Reportage. The Roma family being tormented by fascists in a Roman neighborhood was invited to meet the Pope on Thursday. ‘We dream that Italy will experience an awakening of humanity.’

‘I stand with you,’ Pope Francis tells Roma subjected to fascist hate

After being attacked and insulted by the CasaPound fascists who have infested neighborhoods on the outskirts of Rome, a Roma family was invited to the Lateran Basilica to meet with the Pope during his meeting with the dioceses of Rome, featuring bishops, priests, men and women from religious orders and lay people involved in parishes and religious associations in Rome, organized under the slogan of “listening to the cry of the city.”

It was a simple gesture by Pope Francis, but one with powerful political significance, following the actions of the Vicar General of Rome, Cardinal Angelo De Donatis, who—through his emissaries, the Auxiliary Bishop for Eastern Rome, Monsignor Gianpiero Palmieri, and the director of Caritas Rome, Don Benoni Ambarus, who both went to Casal Bruciato on Wednesday—invited “the Roma family that, in recent days, has fallen victim to racist threats and insults” to the Lateran Basilica, as we read in the statement by the Vatican Press Office.

Last night, just before the diocesan meeting at the Basilica, Francis met and spoke with Imer and Semada Homerovic. He urged them to “resist,” denouncing “the xenophobia and racism on the rise in some parts of the city.” Later, during the diocesan meeting itself, Bergoglio also added that “populism is rising, and sowing fear.”

“With this gesture,” said the Vatican Press Office, “the Pope wanted to express sympathy and solidarity for this family and the condemnation of all forms of hate and violence.”

The day before, Caritas Rome had issued a strongly worded statement against the fascists from CasaPound, without naming them explicitly. “For three days, a Roma family with 10 children has been held hostage by a group of extremists who are exploiting suffering to sow hatred. This situation is intolerable.” Caritas also urged “the authorities to intervene in the most appropriate ways to support the integration process of this family and many other families, and to prevent such incidents from ever happening again.”

Pope Francis also spoke about the events in Casal Bruciato on Thursday morning at the Vatican, when he presided over a prayer meeting sponsored by the Migrantes Foundation and which was attended by over 500 Roma and Sinti. This event had been planned for some time, and it is only through coincidence that it has gained such relevance in view of the news of the day.

“I stand with you,” Francis told the attendees. “And when I read something bad in the newspaper, I’m telling you the truth, I’m suffering. Today,” he added, referring to the events in Casal Bruciato, “I read something bad, and I am suffering, because this is not civilization.” He called on them to avoid nurturing thoughts of “vengeance” and “resentment”: “When resentment comes, let it go, history will do you justice later on.” That is even more important, he added, because “in Italy, there are organizations that have mastered vengeance. You understand me, don’t you? A group of people who are able to create a system of vengeance, who live according to omertà: that is a group of criminals.”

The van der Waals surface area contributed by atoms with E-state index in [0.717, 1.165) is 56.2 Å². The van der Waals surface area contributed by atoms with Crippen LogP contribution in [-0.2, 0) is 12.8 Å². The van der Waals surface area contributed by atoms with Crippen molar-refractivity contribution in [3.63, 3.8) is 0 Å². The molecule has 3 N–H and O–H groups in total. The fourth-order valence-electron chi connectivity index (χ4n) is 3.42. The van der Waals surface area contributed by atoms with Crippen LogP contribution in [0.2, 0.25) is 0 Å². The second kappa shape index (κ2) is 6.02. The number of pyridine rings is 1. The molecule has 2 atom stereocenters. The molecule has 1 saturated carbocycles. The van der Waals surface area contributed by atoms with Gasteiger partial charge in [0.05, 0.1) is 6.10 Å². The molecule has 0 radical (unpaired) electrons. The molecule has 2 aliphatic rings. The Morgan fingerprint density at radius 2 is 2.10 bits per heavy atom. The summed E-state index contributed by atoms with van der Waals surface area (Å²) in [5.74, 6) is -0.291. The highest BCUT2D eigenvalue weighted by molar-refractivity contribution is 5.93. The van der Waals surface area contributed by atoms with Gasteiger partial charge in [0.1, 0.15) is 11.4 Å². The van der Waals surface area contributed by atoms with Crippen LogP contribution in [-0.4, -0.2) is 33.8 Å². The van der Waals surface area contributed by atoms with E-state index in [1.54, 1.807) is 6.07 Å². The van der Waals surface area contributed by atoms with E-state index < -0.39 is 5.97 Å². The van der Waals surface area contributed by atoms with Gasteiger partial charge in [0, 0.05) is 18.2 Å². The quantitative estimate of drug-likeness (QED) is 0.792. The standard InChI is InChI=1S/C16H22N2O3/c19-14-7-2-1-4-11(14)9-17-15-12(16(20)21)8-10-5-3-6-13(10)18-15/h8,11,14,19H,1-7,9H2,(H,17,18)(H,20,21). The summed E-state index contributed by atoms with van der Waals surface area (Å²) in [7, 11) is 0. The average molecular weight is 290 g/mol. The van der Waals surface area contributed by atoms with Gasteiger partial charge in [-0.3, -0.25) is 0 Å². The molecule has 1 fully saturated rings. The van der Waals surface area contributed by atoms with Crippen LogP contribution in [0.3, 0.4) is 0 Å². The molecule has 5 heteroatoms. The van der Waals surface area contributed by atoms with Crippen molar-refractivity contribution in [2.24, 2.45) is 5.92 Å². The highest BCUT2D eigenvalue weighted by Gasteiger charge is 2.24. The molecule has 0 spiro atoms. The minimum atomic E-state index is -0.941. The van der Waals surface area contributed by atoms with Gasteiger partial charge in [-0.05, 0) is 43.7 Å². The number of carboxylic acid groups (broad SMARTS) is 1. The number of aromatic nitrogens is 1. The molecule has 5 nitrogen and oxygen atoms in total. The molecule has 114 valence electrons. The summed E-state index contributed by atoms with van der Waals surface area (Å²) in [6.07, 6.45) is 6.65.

This event marked the second occasion when a large group of Roma and Sinti people have been invited to the Vatican and received by a Pope. The first took place on June 11, 2011, when Benedict XVI met with 2,000 Roma, Sinti, manuches, kale, yenish and travelers from all over Europe, on the occasion of the anniversary of 150 years since the birth of the only Roma saint, Blessed Zeffirino Giménez Malla, of Spanish origin, and 75 years since his martyrdom during Franco’s civil war. A smaller precedent took place in 1965, when Paul VI met with a group of Roma in Pomezia just before the closing of the Vatican II Council.

During the meeting at the Vatican with the Roma community, three Roma women spoke, Dzemila, Miriam and Negiba, who are living on the outskirts of Rome. “Some of us live in rented apartments, in public housing, others in what are called ‘nomad camps,’ which are nothing more than slums, ghettos, where our families are segregated by municipal institutions on the basis of ethnicity,” the women explained, recounting their daily struggles in accessing healthcare, education and administration services, which are made worse by “discriminatory policies” and the “recent norms, enacted by those who are called to govern, which make obtaining legal status more difficult for many of our families, condemning whole families to invisibility, who, although they are of foreign origin, have been living in our country for decades.”

And still, they concluded, “we dream that Italy will experience an awakening of humanity. We dream of an Italy that would embrace differences, one which would consider itself fortunate on account of all the differences and cultures that make it up.”

“It’s true, there are second-class citizens,” concluded Francis. “But the real second-class citizens are those who want to throw people away: they are the second-class ones, because they don’t know how to embrace. They throw out, discard, and they live for discarding. They live with the broom in their hand trying to push others out. Instead, the true path is that of brotherhood.”

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